Here is another practical example. Because we have a plan, we step back into the restaurant when we don’t like the crowd waiting in the parking lot. That is what average people do and it doesn’t look anything like a Hollywood super-hero.
One of the great benefits of knowing best practice is that it keeps us from trying something really dangerous that felt like a good idea at the time.
How much practice at gun handling is enough to be ready to defend yourself or your family? We want to be as familiar with our firearm as we are with our car’s steering wheel or phone. You are a practiced defender when you can ignore your gun and concentrate on keeping you and your family safe. That probably doesn’t involve your firearm all that much.
We win a violent encounter by ducking down behind the store shelves and taking our family out the back door of the convenience store. We stop an armed robber in a convenience store by waiting to shoot until the robber looks away and his gun isn’t pointed at us. Millions of us defend ourselves with a firearm every year and it seldom looks like an action movie.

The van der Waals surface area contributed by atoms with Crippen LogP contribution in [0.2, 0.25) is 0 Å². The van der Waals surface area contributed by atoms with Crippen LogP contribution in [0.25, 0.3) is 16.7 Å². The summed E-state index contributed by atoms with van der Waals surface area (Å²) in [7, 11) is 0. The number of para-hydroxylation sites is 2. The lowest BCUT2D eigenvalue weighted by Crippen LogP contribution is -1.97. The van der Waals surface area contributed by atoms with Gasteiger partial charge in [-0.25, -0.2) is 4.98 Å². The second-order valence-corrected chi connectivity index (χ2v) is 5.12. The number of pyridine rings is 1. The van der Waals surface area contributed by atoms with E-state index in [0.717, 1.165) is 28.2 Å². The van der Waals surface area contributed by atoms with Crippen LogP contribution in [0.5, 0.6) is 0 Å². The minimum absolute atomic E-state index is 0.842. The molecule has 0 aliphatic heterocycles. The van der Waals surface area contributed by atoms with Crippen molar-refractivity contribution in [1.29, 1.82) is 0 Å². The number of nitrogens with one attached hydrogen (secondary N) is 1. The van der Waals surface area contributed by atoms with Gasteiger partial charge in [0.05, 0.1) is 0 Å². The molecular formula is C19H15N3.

As effective defenders, we study now so we quickly recognize a dangerous situation later. We avoid every confrontation we can. We fight smart rather than hard. If our neighbors have done it day after day, then so can we.
About Rob Morse
This article was written for the members of Second Call Defense and shared with permission. Rob Morse writes about gun rights at Ammoland, at Clash Daily, and on his SlowFacts blog. He hosts the Self Defense Gun Stories Podcast and co-hosts the Polite Society Podcast. Rob was an NRA pistol instructor and combat handgun competitor.
> Hint- an experienced defender will admit that he wins every conflict he avoids.
Avoid a fight is not the same as winning a fight. Don’t conflate the two.
Everyone whose been chased into a corner and killed, will admit they avoided all of the fights that led them there [if you could go to hell to ask them].
The big picture of your situation is many years in the making. You can not avoid life itself and still live it.
Well, I’m too old to run and too tired to fight – unless I’m cornered. THAT’s why I carry a “corner gun.”
The aftermath could/can be the hardest to deal with.
Getting shot has never meant the end of the world. Anything other than direct brain or heart impact they usually patch you right up.